Key senior figures are clearly not interested anti-Muslim hate crime. Tell MAMA, headed by the opportunistic Fiyaz Mughal, was set up as a government initiative. Once the Foreign Office had published its 2013 report on Human Rights and lionised the fact that the Muslim minority had a comforting arm of the government cuddling the Muslim minority, Tell MAMA’s funding was promptly pulled.
An interesting exchange which can be listened too here with James O’Brien in which the demand for apology from Muslim is comprehensively deconstructed. For those who want to dig a little deeper, the notion of “identity” of a community and its underlying assumptions were reciprocated to expose the caller’s inherent bias. Simply put, one wouldn’t ask another community to do the same. Singling out Islam and Muslim is discriminatory and xenophobic. As an example, see the reactions to Rupert Murdoch’s incrimination of all Muslims. As already highlighted in the social sphere, racism is a social contruct which moulds, changes and reemerges in different guises, yet the underlying xenophobia remains the same. A quote from a previous blog written on xenophobia, is most apt:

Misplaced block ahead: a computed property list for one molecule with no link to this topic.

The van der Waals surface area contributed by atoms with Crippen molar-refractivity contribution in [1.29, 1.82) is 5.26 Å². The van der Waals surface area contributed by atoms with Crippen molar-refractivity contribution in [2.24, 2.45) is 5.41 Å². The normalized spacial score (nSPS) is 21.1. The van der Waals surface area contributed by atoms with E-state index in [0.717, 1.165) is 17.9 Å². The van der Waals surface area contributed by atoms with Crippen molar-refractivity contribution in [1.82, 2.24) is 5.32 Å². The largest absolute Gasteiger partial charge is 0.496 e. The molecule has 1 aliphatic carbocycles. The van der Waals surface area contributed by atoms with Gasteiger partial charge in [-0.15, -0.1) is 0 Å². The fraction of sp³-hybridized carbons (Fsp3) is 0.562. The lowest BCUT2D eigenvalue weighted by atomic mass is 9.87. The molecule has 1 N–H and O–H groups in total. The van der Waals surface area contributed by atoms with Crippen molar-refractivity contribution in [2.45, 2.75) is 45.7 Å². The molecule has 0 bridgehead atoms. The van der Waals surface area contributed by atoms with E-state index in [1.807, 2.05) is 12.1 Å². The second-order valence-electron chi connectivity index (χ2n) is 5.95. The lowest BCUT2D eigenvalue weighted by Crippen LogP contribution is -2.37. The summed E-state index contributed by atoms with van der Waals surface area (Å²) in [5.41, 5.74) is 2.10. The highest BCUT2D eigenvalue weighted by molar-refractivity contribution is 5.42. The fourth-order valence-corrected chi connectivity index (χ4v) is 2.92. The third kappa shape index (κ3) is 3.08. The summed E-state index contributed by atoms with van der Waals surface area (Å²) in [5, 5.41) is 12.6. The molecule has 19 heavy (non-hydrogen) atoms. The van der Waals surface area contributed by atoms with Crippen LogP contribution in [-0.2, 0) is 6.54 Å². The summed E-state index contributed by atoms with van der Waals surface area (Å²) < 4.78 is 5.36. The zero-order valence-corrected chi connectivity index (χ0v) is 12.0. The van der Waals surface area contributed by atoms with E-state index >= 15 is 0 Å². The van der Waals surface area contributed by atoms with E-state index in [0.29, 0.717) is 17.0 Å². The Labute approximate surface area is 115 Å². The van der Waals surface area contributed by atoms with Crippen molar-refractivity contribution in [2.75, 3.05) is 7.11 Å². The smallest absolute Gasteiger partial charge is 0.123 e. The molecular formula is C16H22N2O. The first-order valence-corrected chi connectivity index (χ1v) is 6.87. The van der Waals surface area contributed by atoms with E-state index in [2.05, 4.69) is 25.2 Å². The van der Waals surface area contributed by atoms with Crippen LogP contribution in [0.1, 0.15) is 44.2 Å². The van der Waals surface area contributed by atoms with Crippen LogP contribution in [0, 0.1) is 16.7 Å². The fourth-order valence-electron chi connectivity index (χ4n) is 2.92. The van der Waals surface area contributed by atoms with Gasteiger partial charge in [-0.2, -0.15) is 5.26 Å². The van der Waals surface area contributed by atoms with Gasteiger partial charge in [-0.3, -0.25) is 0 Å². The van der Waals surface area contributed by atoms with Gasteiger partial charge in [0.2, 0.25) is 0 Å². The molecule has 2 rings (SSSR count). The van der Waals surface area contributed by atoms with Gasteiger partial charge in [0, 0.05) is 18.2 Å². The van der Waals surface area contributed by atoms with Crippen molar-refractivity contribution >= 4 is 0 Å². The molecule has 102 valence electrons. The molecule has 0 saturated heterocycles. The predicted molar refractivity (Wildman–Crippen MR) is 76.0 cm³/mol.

Anti-Muslim Backlash has Begun
As the world now knows, three masked men stormed Charlie Lebdo offices killing 12 employees including four cartoon artists a few days ago. As I write this, they are still at large leaving a trail of damage.
As is the norm now, Muslim organisations have come out condemning the action. Nevertheless the discourse rapidly focussed on two key areas, which are typically only discussed in the Muslim context.
Free Speech and Propaganda
Reading statements from politicians and emotionally-charged papers defending “free speech”, the fact that free speech is not absolute, is continually ignored. The right to life is an absolute non-derogable right. Thus balancing the two rights in the human rights discourse would mean giving way to one when the two are in jeopardy. This is not something new. Balancing competing rights happens every day in the Strasbourg Court of Human Rights. Under the International Covenant on Civil and Political Rights restrictions may be imposed on freedom of expression “for the respect of the reputations and rights of others”, and protection of national security, public order, health and morals.